CFTC warns of return of negative oil prices


The US commodity regulator has issued a rare warning to brokers, stock exchanges and clearing houses, urging them to be prepared to risk that oil prices may fall below zero again.

The Commodity Futures Trading Commission advised stock exchanges to monitor their markets and remind them to “maintain rules providing for the exercise of emergency authority”, including the power to “suspend or restrict trading in any contract” if the markets become disorderly, according to a notice notice published Wednesday.

The alert comes after the US benchmark West Texas Intermediate contract dipped below $ 0 a barrel last month for the first time as buyers searched for places to store a glut of crude.

Clearing houses “should prepare for the potential that some contracts may experience significant price volatility, and that negative prices are a possibility,” the statement said.

The WTI contract for June delivery is scheduled to expire next Tuesday, hinting at the possibility of a repeat of the last two chaotic days of the May oil contract, which fell to $ 37.63 a barrel on April 20.

The move caused losses for traders and at least one futures broker, and sparked widespread criticism of an oil benchmark referenced by drillers, refiners, consumers and investors.

“We are issuing this advisory in the wake of unusually high volatility and negative prices experienced in the May 2020 West Texas Intermediate (WTI), Light Sweet Crude Oil Futures contract on April 20,” said the eight-page advisory. signed by the leaders of the CFTC. market surveillance, clearing and risk, as well as surveillance of brokers and intermediaries.

A senior CFTC official said his opinion applied to all contracts, not just oil, and did not represent a forecast of a return to negative oil prices. “We don’t predict the market. We are simply suggesting planning, ”said the manager.

Brokers should carefully monitor contracts as they near their expiration date, the agency warned, advising them to “be especially diligent in monitoring and assessing risks”.

Connecticut-based Interactive Brokers revealed a loss of $ 104 million as it made up for customers who were trapped in last month’s trade around the May WTI contract. GH Financials, another broker, has since demanded that all traders leave the first month’s energy contracts five days before their expiration.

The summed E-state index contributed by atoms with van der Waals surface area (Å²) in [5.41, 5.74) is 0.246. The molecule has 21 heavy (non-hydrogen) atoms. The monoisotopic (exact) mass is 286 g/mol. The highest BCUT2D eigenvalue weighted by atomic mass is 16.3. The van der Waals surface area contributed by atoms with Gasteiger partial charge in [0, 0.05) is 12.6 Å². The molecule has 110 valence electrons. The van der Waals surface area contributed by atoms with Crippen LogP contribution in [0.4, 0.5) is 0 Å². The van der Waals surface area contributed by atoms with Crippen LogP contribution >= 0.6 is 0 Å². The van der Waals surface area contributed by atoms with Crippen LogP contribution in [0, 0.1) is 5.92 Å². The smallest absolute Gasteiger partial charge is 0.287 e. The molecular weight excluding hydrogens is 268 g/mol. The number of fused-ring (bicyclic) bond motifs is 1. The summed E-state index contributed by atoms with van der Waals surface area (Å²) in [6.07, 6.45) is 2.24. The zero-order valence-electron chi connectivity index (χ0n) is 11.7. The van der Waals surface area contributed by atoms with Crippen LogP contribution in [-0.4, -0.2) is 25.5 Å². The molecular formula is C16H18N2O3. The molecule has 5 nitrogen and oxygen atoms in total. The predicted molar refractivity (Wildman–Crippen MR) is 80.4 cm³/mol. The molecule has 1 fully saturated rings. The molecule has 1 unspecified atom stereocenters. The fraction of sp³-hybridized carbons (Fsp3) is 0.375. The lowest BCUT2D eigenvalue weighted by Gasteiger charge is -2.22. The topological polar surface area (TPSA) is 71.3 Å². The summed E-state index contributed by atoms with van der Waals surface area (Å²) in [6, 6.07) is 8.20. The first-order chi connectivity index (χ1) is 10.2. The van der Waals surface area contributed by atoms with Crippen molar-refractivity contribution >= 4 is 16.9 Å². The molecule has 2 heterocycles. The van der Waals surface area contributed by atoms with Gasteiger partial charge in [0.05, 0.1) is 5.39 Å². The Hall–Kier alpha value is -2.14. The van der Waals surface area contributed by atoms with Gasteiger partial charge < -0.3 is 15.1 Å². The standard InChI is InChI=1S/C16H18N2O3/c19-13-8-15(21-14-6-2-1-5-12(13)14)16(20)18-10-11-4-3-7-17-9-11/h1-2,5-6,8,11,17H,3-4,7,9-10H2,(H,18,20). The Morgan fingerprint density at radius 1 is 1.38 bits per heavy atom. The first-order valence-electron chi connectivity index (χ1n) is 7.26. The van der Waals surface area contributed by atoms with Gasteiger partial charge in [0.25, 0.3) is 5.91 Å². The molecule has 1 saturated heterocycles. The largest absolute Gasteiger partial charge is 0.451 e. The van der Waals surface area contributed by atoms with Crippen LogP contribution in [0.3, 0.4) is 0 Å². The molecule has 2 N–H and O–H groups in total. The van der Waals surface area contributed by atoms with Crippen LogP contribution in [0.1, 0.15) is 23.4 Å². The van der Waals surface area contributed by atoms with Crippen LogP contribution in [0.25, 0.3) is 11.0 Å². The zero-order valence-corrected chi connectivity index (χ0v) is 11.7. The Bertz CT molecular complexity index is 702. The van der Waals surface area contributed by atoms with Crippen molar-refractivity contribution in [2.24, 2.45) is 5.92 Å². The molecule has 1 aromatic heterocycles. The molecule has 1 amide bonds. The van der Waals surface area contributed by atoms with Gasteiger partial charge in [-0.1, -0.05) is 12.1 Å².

Stock exchanges list futures contracts and operate electronic trading platforms, while clearing houses pool margin and other collateral to secure transactions. In WTI futures, the exchange and the clearing house are managed by CME Group, the world’s largest foreign exchange firm based in Chicago.

CME first warned traders and brokers of the prospect of negative oil prices on April 8. He reiterated the possibility a week later. The Intercontinental Exchange, which lists oil contracts in London, has also allowed its systems to allow negative prices.

Terry Duffy, CEO of CME, told CNBC last month that his company had worked with regulators for two weeks before announcing that negative oil prices would be allowed. “So it was no secret that this was happening to us,” he said.

CME and ICE clearing houses have also prepared for negative pricing by changing the way they calculate option pricing on the WTI benchmark.

The May contract plunged into negative territory last month as traders worried about capacity constraints at the Cushing, Oklahoma storage complex, the delivery point for WTI futures contracts.

Low prices, however, accelerated the slowdown in US oil production. Cushing’s stocks fell 3 million barrels last week to 62.4 million barrels, the US Energy Information Administration reported on Wednesday.

Additional reporting by Philip Stafford in London


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